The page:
Source: Orlando Sentinel, Naseem Miller
University of Central Florida College of Medicine is expanding its partnership with a large hospital chain to bring more residency slots to the state.
The school’s partnership with Hospital Corporation of America will create more than 550 residency positions over the next five years, in areas including Orlando, Ocala and Gainesville, helping graduate up to 150 physicians a year.
The residencies are expected to be for internal medicine, family medicine and OB/Gyn, with other specialty areas expected in the future.
The state and the nation not only face physician shortages, but also a shortage in residency slots. Last year alone, more than 600 U.S. medical school graduates were left without a residency position.
“We know that where a resident completes his or her program is usually where they decide to stay and work,” Dr. Deborah German, UCF’s vice president of medical affairs and founding dean of the medical school said in a statement. “We are eager to partner with hospitals across our community and state to attract and retain more excellent doctors for Florida residents.”
UCF currently has internal medicine residencies at Osceola Regional Medical Center, an HCA hospital.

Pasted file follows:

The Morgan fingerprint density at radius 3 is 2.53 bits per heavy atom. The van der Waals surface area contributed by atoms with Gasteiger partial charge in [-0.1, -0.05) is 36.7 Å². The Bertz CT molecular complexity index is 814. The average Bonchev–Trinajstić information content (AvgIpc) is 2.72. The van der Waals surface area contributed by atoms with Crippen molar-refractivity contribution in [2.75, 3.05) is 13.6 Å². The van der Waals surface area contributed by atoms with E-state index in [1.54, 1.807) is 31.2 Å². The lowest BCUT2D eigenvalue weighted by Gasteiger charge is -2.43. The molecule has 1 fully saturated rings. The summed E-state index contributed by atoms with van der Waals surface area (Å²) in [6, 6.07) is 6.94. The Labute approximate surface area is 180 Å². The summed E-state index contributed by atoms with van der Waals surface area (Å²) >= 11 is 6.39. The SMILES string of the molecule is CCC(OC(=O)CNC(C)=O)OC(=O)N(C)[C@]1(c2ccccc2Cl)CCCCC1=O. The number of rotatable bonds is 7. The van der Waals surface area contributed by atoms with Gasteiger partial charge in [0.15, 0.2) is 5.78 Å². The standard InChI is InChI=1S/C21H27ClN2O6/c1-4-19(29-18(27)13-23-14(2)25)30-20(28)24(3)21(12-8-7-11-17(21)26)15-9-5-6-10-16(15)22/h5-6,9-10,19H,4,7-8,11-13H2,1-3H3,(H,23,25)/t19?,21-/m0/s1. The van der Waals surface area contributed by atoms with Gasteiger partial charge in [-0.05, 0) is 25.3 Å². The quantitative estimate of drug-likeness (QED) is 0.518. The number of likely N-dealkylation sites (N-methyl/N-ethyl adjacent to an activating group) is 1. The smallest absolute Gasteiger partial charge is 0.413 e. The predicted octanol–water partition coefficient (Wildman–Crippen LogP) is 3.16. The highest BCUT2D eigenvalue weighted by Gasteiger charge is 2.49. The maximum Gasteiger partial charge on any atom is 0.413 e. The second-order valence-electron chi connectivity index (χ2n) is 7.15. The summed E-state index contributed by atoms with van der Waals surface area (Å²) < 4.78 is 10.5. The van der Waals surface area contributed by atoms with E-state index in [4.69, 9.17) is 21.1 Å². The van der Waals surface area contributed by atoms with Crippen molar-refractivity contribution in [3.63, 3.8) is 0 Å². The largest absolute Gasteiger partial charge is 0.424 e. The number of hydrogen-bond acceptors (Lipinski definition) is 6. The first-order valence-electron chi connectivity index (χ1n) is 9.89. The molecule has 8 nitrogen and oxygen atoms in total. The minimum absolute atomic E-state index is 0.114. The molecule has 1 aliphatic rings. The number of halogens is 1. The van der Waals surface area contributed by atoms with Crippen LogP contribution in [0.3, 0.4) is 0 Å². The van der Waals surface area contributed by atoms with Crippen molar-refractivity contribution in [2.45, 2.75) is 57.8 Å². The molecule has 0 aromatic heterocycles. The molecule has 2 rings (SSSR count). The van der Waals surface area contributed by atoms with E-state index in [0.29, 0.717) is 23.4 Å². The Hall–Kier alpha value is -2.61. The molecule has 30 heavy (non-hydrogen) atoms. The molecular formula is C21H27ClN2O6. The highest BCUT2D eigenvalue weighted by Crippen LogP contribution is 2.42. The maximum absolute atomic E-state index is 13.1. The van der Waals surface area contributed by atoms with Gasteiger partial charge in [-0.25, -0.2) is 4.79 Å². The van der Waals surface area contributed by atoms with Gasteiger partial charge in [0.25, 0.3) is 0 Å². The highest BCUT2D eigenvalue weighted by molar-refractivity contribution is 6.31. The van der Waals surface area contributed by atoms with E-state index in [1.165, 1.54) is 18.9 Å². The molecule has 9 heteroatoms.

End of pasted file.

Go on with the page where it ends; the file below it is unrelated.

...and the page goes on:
“As part of the nation’s leading hospital network, HCA’s North Florida Division brings significant resources and a dedicated commitment to meeting Florida’s critical need for physicians by expanding access to medical residency programs,” said Michael Joyce, president of HCA’s North Florida Division, in a news release. “We are excited to partner with UCF to provide outstanding training and mentorship that will prepare the next generation of physicians to deliver the highest quality of patient care.”
In a separate effort, Florida created 422 new residency slots this year under the Governor’s State Medicaid Residency Program and the Legislature’s new Graduate Medical Education Startup Bonus Program, increasing the state’s residency slots from 3,951 to 4,373.
A study earlier this year showed that Florida faces a shortage of 7,000 specialists over the next decade. The largest areas of need are in psychiatry, general surgery, rheumatology and thoracic surgery.
The state’s bonus program gives participating hospitals a one-time $100,000 bonus for every new residency slot they create in specialty areas with a shortage.